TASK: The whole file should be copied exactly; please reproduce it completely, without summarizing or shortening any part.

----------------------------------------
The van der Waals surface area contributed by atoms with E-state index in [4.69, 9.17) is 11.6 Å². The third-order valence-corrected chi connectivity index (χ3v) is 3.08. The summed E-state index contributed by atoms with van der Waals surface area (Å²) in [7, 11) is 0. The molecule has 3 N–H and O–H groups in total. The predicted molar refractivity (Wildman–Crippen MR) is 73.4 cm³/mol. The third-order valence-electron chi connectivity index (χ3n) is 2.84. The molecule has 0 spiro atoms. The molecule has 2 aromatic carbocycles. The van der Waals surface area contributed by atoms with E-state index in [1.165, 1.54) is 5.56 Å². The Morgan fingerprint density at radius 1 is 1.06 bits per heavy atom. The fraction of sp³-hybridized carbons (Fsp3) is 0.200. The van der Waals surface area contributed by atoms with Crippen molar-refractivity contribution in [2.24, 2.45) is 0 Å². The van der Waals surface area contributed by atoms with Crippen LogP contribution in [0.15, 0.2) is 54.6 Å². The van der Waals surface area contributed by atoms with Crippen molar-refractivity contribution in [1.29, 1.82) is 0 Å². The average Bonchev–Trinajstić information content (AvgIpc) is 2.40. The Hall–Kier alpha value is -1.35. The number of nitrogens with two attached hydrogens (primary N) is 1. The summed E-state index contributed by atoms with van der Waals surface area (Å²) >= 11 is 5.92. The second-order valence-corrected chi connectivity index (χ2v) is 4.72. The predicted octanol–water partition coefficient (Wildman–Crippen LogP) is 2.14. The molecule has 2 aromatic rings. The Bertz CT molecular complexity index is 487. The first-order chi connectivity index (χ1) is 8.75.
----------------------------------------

The van der Waals surface area contributed by atoms with E-state index in [4.69, 9.17) is 11.6 Å². The third-order valence-corrected chi connectivity index (χ3v) is 3.08. The summed E-state index contributed by atoms with van der Waals surface area (Å²) in [7, 11) is 0. The molecule has 3 N–H and O–H groups in total. The predicted molar refractivity (Wildman–Crippen MR) is 73.4 cm³/mol. The third-order valence-electron chi connectivity index (χ3n) is 2.84. The molecule has 0 spiro atoms. The molecule has 2 aromatic carbocycles. The van der Waals surface area contributed by atoms with E-state index in [1.165, 1.54) is 5.56 Å². The Morgan fingerprint density at radius 1 is 1.06 bits per heavy atom. The fraction of sp³-hybridized carbons (Fsp3) is 0.200. The van der Waals surface area contributed by atoms with Crippen molar-refractivity contribution in [2.24, 2.45) is 0 Å². The van der Waals surface area contributed by atoms with Crippen LogP contribution in [0.15, 0.2) is 54.6 Å². The van der Waals surface area contributed by atoms with Crippen molar-refractivity contribution in [1.29, 1.82) is 0 Å². The average Bonchev–Trinajstić information content (AvgIpc) is 2.40. The Hall–Kier alpha value is -1.35. The number of nitrogens with two attached hydrogens (primary N) is 1. The summed E-state index contributed by atoms with van der Waals surface area (Å²) >= 11 is 5.92. The second-order valence-corrected chi connectivity index (χ2v) is 4.72. The predicted octanol–water partition coefficient (Wildman–Crippen LogP) is 2.14. The molecule has 2 aromatic rings. The Bertz CT molecular complexity index is 487. The first-order chi connectivity index (χ1) is 8.75.